My (nutritional) Christmas wish list

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A couple of days ago the British Medical Journal published on-line a piece from its editor, Fiona Godlee, wishes urges us to “start the year as we mean to go on—by promoting rational healthcare decisions based on the best available evidence.” In her piece, Dr Godlee highlights a recent assertion by one of the BMJ’s columnists – general practitioner Dr Des Spence – that many ENT operations performed on children such a tonsil removal and insertion of grommets into the eardrum are quite useless and possibly hazardous.

Godlee also points to two pieces published in the BMJ of relevance to good clinical practice. One of these questions the use of aspirin as a preventive medicine for cancer and cardiovascular disease, by highlighting the evidence which suggests this practice does not reduce the risk of death overall. The other piece examines the issue of the widespread practice of prescribing newer, much more costly forms of insulin to diabetics, despite the fact that the evidence suggests they are simply not worth the additional expense. You can read Dr Godlee’s editorial here.

I applaud the BMJ’s apparent desire for medical practice to be based on the best evidence. And this reminded me just how much of conventional nutritional practice lacks any substantial evidence base. This got me thinking that today I might write a Christmas wish-list of my own for humanity. In no particular order, here are some things I wish were more widely recognised.

1.     For weight loss, neither ‘eating less’ nor ‘exercising more’ appears to work particularly well in the long term. While the calorie-principle has underpinned weight loss advice for some decades, its application in the real world has, generally speaking, been a crashing failure.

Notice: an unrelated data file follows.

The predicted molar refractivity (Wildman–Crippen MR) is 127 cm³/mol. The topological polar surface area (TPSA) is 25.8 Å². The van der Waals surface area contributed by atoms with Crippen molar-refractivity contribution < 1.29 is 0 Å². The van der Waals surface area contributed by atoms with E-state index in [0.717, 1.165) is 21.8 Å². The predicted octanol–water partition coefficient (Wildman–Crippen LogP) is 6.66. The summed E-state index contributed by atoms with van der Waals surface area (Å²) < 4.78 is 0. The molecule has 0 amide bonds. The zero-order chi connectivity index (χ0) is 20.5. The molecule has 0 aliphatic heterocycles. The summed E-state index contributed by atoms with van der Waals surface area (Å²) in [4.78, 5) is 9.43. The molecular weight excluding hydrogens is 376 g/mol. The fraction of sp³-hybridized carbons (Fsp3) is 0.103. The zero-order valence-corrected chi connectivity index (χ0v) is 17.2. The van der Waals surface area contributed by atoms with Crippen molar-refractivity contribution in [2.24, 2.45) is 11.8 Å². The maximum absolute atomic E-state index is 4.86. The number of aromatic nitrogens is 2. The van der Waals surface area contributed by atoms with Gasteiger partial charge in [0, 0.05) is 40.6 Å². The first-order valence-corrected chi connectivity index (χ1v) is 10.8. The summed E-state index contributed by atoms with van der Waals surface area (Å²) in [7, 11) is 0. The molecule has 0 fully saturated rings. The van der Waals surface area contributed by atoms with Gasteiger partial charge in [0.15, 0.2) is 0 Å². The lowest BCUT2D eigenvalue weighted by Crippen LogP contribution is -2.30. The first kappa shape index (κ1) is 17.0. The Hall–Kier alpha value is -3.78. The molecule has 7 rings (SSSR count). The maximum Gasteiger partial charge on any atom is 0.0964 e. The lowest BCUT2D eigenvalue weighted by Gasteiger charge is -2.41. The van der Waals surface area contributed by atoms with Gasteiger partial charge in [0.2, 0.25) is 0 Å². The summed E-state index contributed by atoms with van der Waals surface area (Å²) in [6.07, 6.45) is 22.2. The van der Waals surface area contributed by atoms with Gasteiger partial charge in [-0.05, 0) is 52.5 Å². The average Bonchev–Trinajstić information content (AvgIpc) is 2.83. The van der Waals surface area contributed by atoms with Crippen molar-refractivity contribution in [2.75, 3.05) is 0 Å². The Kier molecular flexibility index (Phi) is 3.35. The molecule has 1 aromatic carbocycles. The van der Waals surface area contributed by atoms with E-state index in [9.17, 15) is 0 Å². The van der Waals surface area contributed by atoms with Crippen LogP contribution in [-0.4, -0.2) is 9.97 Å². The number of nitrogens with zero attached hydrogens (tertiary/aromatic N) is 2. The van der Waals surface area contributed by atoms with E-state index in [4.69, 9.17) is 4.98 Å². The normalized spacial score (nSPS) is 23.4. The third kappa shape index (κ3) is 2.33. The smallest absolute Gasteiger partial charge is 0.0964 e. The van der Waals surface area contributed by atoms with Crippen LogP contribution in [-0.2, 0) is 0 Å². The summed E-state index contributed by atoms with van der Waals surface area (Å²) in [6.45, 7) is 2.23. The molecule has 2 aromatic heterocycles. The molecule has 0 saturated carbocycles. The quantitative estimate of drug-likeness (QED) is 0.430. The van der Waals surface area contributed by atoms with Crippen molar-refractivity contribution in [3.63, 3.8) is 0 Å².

2.     Low-fat diets are not effective, overall, for weight loss either (despite what most doctors, dieticians and health agencies would have us believe).

3.     Low-carbohydrate diets generally outperform low-fat diets for weight loss, and also lead to greater improvements in a number of disease markers including triglyceride levels, blood sugar levels, blood pressure and measures of inflammation.

4.     Low-carb diets have the potential to improve blood sugar control in diabetics, and often lead to much lower requirements for medication, and quite-often, the ability to dispence with medication altogether.

5.     Lower-carb diets tend to be more satisfying than higher-carb, low-fat ones, which means individuals quite naturally tend to eat less (sometimes a lot less) without hunger.

6.     There is no good evidence that saturated fat (found, for example, in meat and dairy products) causes heart disease.

7.     There is no good evidence that eating less saturated fat has benefits for health.

8.     There is no good evidence that taking dietary steps to reduce cholesterol has broad benefits for health.

9.     There is no good evidence that margarine is healthier than butter (and at least some evidence exists which suggests quite the reverse).

10.  There is no good evidence that artificial sweeteners such as aspartame promote weight loss, and considerable evidence exists which suggests they have the potential for adverse effects on health.

11.  There is no good evidence that insoluble fibre (e.g. bran) has benefits for health.

12.  Fructose is not a ‘healthy sugar’, and despite the fact that it does not raise blood sugar levels in the short term, it nonetheless has the capacity to damage health.

13.  The consumption of dairy products is not required for good bone health (we did fine without it for over 2 million years, by the way).

14.  Not all of the nutritional information we get is in our best interests, and is often driven by a motivation for profit. That’s one of the reasons why, some of the time, there can be a yawning abyss between what we’ve been told repeatedly for decades and the truth of the matter as revealed in the science.

I’m sure there’s others I’ve forgotten, but that will do for now.

I’d also like to take this opportunity to thank the readers of for stopping by, and for your kind words of appreciation and support over the last year. Merry Christmas/Happy Holidays!

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